SEUL and with less THD and output resistance at all levels than for either
triode or UL.
So the screen connection method and Eg2 remains high enough at all
times to have its proper influence on the electron stream.

There are actually TWO local NFB circuits. Any distortion voltage between
anode and cathode appears at both anode and cathode but in a ratio of +2 : -1
respectively. So if we nominate the distortion voltage appearing at the anode
= -2d, then at the cathode it is +1d because of the relative transformer winding
phases, and it is as if -d appears at g1 and Ek was at 0V. The -2d and +1d
represent what we would measure with the cathode feedback action happening.
The open loop gain between grid and anode is about -10x, so a +10d
"correction signal" must exist at the anode, even though we measured -2d.
This seems to be impossible but there *was* already -12d produced at the
anode without any cathode feedback, and the generated correction signal
sums with the "open loop" -12d to leave -2d, the THD with "closed loop",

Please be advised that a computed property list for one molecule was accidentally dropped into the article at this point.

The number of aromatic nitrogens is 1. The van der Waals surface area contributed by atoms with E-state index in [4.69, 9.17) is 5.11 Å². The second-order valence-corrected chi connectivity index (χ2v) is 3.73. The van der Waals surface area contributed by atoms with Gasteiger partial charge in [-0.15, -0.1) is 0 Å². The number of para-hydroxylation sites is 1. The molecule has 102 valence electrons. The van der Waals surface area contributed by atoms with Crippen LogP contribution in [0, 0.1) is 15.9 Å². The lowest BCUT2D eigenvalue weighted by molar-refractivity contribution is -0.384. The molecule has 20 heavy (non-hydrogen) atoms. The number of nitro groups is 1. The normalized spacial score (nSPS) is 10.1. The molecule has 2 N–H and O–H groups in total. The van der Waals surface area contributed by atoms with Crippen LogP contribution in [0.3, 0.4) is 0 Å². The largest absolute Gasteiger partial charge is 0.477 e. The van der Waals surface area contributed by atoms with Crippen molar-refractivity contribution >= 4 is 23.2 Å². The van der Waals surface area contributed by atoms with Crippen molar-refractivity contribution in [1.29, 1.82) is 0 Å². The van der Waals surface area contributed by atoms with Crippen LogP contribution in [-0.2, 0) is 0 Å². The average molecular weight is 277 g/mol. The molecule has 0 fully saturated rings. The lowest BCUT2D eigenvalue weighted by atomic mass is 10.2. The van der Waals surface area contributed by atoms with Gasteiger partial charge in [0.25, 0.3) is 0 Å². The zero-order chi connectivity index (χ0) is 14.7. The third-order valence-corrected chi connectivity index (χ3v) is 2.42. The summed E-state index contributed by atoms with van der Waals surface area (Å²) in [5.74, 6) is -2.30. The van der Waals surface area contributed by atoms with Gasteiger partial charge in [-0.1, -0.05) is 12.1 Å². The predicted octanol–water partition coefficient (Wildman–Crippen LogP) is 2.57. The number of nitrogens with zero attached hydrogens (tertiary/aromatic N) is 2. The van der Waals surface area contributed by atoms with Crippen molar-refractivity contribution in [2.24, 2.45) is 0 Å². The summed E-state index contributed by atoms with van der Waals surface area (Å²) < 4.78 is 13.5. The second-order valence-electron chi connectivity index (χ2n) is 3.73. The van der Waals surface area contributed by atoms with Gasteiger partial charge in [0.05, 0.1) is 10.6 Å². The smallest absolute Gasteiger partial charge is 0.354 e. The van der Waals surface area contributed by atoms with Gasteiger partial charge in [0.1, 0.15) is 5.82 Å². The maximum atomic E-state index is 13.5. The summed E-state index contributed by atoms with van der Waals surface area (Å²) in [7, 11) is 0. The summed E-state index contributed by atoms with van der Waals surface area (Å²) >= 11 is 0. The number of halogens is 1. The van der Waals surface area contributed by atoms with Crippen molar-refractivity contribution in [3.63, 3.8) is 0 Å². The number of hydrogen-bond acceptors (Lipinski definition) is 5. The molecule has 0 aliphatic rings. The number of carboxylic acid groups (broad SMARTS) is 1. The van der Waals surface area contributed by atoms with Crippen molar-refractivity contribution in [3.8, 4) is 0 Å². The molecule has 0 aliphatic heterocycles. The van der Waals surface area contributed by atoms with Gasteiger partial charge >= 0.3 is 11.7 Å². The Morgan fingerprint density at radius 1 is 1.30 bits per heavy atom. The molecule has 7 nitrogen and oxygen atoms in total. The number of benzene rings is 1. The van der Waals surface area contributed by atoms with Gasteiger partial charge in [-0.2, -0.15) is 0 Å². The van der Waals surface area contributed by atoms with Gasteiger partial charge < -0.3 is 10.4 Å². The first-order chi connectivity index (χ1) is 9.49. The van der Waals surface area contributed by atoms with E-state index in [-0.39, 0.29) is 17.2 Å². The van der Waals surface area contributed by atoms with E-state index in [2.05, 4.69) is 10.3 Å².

ie, with NFB applied.

But -d also effectively appears at the screen g2, and the screen has a gain
into the anode load of maybe -3x, so +3d also appears at the anode to give
an additional correction signal of +3d, and it also sums with whatever must
have been the distortion without any NFB, -15d.
So the distortion reduction with the 2.8k load as shown is from -15d to -2d,
or by a factor of 0.133, ie, -17.5dB.
The amount of distortion reduction is much more than provided by any
UL screen tapping, or by triode connection.

I won't bore everyone silly with all the complex reasoning behind why the
high beam tetrode Ra of the 13E1 is so much reduced from about 10.6k in
pure beam tetrode with no FB present, and wit the same Ea and Idc idle
conditions. But if the screen bypassed to the cathode instead of a tap along
the cathode winding, then the tube works in pure beam mode but with only
one loop of NFB around the grid to anode circuit, and Ra with FB is easily
calculated as Ra' = Ra / ( 1 + [ µ x ß ] ) where µ = amplification factor = 220,
and ß = faction fed back = 0.33.
So Ra' would be 10,600 / ( 1 +[ 220 x 0.33] ) = 144 ohms, a huge reduction.
But with the screen taken to a tap and fed with some signal of opposite phase